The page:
The Christian Science Monitor has an interesting commentary in today’s issue concerning a New Jersey law that mandates random drug tests for student athletes. The tests are looking for steroids, a growing problem among all levels of athletes.
I think the Monitor is wrong on this issue and it seems to me that the authors have spent little time around high school sports and more specifically, high school sport athletes and parents. The Monitor writes that “By making random testing compulsory, New Jersey undermines the responsibilities of parents to bring up their kids and teach them right from wrong. It detracts from young people reasoning their way to a moral conclusion about steroid use – a thought process vital to growing up – by emphasizing an up-or-down test. And it takes a personal decision about one’s own body and a physical exam (either urine or blood, New Jersey hasn’t settled on a method yet) out of the family setting and hands it to the state.”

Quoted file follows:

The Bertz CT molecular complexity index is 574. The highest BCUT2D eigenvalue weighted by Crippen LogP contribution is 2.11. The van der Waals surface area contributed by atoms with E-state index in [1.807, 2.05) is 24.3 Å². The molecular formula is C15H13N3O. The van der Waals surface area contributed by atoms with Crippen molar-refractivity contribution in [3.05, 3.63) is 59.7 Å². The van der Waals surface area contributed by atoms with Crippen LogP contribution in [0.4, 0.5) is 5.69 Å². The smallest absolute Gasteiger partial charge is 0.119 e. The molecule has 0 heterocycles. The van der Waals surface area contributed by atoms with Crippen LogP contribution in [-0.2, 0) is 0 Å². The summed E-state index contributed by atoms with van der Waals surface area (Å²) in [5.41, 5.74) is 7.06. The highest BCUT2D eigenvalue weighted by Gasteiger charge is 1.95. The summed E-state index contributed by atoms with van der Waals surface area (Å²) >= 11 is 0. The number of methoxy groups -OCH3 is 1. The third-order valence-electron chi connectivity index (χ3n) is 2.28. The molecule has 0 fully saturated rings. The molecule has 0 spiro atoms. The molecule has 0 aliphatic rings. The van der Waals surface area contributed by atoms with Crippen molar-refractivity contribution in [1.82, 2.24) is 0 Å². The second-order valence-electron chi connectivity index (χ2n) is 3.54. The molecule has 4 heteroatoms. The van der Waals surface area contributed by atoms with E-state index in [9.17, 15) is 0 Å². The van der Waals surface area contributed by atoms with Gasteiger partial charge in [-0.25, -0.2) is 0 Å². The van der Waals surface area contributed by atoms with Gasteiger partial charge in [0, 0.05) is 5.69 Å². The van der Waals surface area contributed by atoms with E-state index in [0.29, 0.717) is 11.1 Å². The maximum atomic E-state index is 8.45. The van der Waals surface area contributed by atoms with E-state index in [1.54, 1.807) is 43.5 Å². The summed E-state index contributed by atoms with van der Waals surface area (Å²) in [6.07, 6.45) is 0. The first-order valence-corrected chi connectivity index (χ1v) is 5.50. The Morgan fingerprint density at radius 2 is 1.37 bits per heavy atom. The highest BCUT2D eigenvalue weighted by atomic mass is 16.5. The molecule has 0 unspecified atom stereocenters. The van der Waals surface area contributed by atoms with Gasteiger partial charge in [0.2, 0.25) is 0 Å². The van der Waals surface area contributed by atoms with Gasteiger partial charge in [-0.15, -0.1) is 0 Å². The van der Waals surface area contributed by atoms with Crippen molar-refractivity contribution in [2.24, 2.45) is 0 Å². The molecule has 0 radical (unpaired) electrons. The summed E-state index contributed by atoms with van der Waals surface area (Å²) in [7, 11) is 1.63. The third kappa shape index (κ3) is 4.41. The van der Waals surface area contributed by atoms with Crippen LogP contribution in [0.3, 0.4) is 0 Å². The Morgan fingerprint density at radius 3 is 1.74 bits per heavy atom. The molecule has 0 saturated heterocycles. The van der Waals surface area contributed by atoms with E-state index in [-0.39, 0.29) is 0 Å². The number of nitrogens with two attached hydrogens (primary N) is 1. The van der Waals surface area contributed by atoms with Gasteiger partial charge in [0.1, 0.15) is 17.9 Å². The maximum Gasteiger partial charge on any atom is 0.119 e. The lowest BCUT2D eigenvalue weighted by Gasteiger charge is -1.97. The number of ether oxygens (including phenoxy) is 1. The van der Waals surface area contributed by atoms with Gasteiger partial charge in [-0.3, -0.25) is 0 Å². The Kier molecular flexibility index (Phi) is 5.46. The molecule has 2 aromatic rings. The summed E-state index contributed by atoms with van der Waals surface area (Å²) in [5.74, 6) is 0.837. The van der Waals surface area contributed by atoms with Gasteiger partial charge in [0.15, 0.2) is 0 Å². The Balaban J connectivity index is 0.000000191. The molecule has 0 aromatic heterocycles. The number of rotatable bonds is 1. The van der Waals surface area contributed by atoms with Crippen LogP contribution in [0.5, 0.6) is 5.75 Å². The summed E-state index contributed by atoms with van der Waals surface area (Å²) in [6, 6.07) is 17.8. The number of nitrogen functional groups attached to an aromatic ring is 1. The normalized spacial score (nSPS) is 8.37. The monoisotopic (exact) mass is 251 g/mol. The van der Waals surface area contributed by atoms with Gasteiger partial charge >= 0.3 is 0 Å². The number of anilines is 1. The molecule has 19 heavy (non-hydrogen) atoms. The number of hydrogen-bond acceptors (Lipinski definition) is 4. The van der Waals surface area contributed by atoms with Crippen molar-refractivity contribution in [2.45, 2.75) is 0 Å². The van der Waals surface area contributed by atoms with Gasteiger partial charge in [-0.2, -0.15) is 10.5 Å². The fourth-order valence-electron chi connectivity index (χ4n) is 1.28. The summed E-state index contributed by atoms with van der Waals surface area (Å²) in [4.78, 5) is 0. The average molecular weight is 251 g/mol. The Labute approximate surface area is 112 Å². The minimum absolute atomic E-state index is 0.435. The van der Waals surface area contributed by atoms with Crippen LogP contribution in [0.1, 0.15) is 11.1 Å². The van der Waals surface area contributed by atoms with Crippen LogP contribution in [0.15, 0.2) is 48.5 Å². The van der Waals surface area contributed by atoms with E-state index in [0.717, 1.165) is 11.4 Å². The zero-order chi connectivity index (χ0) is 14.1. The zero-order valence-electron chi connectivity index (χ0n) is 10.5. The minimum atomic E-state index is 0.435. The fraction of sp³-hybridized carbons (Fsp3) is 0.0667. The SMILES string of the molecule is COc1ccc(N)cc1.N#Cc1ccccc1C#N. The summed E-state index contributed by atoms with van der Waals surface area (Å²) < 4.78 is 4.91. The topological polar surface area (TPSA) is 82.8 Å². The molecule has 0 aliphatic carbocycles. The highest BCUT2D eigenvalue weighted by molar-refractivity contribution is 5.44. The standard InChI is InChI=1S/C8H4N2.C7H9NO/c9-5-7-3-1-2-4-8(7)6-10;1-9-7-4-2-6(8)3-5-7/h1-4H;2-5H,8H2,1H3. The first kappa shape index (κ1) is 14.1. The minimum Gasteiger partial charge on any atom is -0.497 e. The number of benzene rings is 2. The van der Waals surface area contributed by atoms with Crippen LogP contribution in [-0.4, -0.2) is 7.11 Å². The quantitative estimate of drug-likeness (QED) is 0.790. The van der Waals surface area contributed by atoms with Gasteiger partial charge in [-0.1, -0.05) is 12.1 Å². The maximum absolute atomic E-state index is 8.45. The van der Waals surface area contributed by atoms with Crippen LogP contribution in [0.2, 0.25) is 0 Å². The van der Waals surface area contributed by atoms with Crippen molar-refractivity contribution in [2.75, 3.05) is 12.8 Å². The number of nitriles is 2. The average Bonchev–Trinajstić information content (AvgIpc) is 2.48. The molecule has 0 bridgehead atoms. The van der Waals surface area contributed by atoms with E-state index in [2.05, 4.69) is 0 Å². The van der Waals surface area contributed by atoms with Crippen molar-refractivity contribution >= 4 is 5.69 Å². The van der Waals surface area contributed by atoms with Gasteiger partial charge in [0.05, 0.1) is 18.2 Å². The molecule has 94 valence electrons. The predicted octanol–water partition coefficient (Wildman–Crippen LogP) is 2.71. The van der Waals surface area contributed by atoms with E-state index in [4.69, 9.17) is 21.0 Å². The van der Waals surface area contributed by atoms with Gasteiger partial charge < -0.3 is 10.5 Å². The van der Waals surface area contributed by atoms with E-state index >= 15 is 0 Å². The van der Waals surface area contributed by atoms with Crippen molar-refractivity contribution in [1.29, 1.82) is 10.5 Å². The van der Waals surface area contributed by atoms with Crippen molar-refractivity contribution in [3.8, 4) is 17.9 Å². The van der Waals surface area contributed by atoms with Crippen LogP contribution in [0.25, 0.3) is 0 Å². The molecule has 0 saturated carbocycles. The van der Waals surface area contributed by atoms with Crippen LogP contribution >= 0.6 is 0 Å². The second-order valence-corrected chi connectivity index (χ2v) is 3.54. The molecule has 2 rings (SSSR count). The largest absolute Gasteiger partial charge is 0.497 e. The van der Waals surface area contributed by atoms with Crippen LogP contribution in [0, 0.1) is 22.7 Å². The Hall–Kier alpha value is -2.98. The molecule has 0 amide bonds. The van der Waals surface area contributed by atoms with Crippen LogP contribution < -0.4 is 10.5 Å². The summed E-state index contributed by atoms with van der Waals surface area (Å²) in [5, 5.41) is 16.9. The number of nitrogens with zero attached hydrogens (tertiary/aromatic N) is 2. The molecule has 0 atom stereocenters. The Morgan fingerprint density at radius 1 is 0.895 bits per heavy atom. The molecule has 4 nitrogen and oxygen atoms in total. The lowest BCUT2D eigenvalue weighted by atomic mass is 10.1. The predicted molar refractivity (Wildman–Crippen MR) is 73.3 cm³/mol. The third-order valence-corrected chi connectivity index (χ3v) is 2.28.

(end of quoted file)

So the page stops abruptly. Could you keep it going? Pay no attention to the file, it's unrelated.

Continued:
As a teacher myself, I know that the range of student athletes is a wide as the range of professional athletes. There are those that work hard to succeed but also there are those that buckle under the pressure of success and look for shortcuts. Sadly, there are instances where the parents are part of this pressure to succeed. I’m not sure how I get how taking the test out of the steroid equation means that parents will teach their student right from wrong or how mandating a test takes the parent of of that role.
Steroids and performance enhancing drugs are wrong for athletes at any level. I believe that is especially critical for student athletes.